Vladimir Gerasimov - stock.adobe
A 20% spike in bank transfer “romance” cyber fraud over the course of 2020 reflects the growing isolation and frustration felt by many people during lockdown, according to report from UK Finance, which is warning the public to keep an eye out for such scams around Valentine’s Day.
Typical scams involve targets being duped into handing over money to cyber criminals who often go to extreme lengths to convince their victim’s that they are in a genuine, long-distance relationship, using social engineering techniques to manipulate them.
With figures from the Online Dating Association suggesting 2.3 million UK citizens used dating apps during lockdown, it is perhaps unsurprising that enterprising cyber criminals have coalesced around dating apps and services; a total of £18.5m is thought to have been lost to bank transfer fraud last year, with the average loss per victim booked at £7,850.
More widely, Action Fraud estimates £68m has been lost to these scams, through money transfers, gift cards and vouchers, high-value goods, and in some cases scammers being given direct access to their mark’s bank account or credit cards.
Katy Worobec, managing director of economic crime at UK Finance, said: “With the rising use of online dating service users during lockdown, criminals are using clever tactics to exploit people who think they’ve met their perfect partner online.
“Romance scams can leave customers out of love and out of pocket, but there are steps people can take to keep themselves or their family and friends safe – both on and offline.
“People can help their loved ones spot the signs of a scam, particularly as romance scammers can be very convincing by forming an emotional attachment with their victims.”
Read more about fraud
- Small companies risk losing £10,000 a year, and enterprises as much as £520,000, to cyber criminals as click fraud volumes spike.
- Bank boss calls for cross-industry cooperation to reduce scams that trick people into making instant payments online.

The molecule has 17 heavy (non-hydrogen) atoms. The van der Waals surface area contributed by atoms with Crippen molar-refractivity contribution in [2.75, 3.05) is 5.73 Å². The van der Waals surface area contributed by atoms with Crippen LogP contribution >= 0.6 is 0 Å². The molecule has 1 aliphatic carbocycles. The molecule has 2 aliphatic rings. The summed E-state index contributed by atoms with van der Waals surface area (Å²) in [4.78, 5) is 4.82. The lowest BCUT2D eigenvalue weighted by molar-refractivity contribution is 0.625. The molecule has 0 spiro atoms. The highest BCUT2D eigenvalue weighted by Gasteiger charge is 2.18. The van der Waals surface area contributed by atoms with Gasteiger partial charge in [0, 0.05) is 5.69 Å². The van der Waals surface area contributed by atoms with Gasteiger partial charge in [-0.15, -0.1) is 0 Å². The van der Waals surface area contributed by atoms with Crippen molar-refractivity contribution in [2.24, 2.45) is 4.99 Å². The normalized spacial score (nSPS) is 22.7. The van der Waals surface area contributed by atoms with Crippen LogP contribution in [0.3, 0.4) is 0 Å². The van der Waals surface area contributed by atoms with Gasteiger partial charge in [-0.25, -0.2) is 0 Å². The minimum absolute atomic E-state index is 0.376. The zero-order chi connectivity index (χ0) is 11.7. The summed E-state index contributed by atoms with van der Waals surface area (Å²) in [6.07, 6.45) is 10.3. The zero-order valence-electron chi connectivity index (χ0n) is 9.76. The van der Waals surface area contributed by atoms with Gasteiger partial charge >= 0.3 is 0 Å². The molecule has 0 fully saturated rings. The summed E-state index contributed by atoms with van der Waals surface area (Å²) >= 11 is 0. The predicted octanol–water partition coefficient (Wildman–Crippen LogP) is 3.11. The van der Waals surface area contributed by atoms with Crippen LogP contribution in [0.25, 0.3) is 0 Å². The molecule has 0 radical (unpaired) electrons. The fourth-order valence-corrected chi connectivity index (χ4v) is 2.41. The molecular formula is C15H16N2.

- Consumer rights organisation Which? has ranked the security of UK online current account providers.
Pauline Smith, head of Action Fraud, added: “Last year, we sadly saw criminals exploit the coronavirus pandemic as a means to commit fraud, and romance fraud was no exception. The national lockdowns, and other restrictions on our social lives, implemented because of the coronavirus outbreak, have meant more people have been seeking companionship online and this has undoubtedly affected the number of reports we have seen.
“It’s important to say that most online dating sites, social media sites and gaming apps are perfectly safe. However, any online platform that allows you to connect with and talk to other people could be targeted by romance fraudsters so it’s important to remain vigilant,” she said.
Ahead of 14 February, UK Finance is urging people to be vigilant, both over their own online activities, and those of family and friends, and importantly, to have the confidence to report if they have fallen victim to fraudsters, as help is available from Action Fraud on 0300 123 2040 or at actionfraud.police.uk. People in Scotland should report to Police Scotland on 101.
Users of dating apps should be suspicious of any requests from somebody they have never met physically, and be alert to fake profiles and photos – a reverse image search can easily identify a cyber criminal using a stock image or a photo lifted from someone else, instructions on how to perform one can be found here.
In particular, if you have not met someone in person, you should under no circumstances send them any money, allow them access to your bank account, transfer money on their behalf or take out a loan for them, provide copies of personal documents such as passports, invest your own money on their advice or behalf, purchase and send the codes on gift cards, or agree to receive or send items on their behalf.
Anybody who is concerned that a friend or relative may be being victimised can watch out for several warning signs, including being secretive and evasiveness about their relationship, investing unusually strong emotions in someone they seem to have only just met, or making plans to take out loans or withdraw funds from their bank or pension to send money.
Valentine’s Day scams
The impact of romance fraud also goes far beyond the consumer sphere to affect businesses as well, particularly during lockdown, as Simon Mullis, EMEA technical director at security firm Tanium, explained.
“As Valentine’s Day scams are likely to target personal email accounts, businesses should ensure they have visibility of what devices are being connected to a corporate network by staff,” he said.
“This can be a costly blind spot for organisations, but if they’re able to detect any successful phishing attack’s entry point and see how much of a system has been affected, quick action can be taken to fix the issue.
“The fact is, huge numbers of people are working from home and some malware families allow the bad guys to jump from host to host in the same network, which means that even personal computers in a shared home network could pose a threat to and be a ‘way in’ to corporate assets,” said Mullis.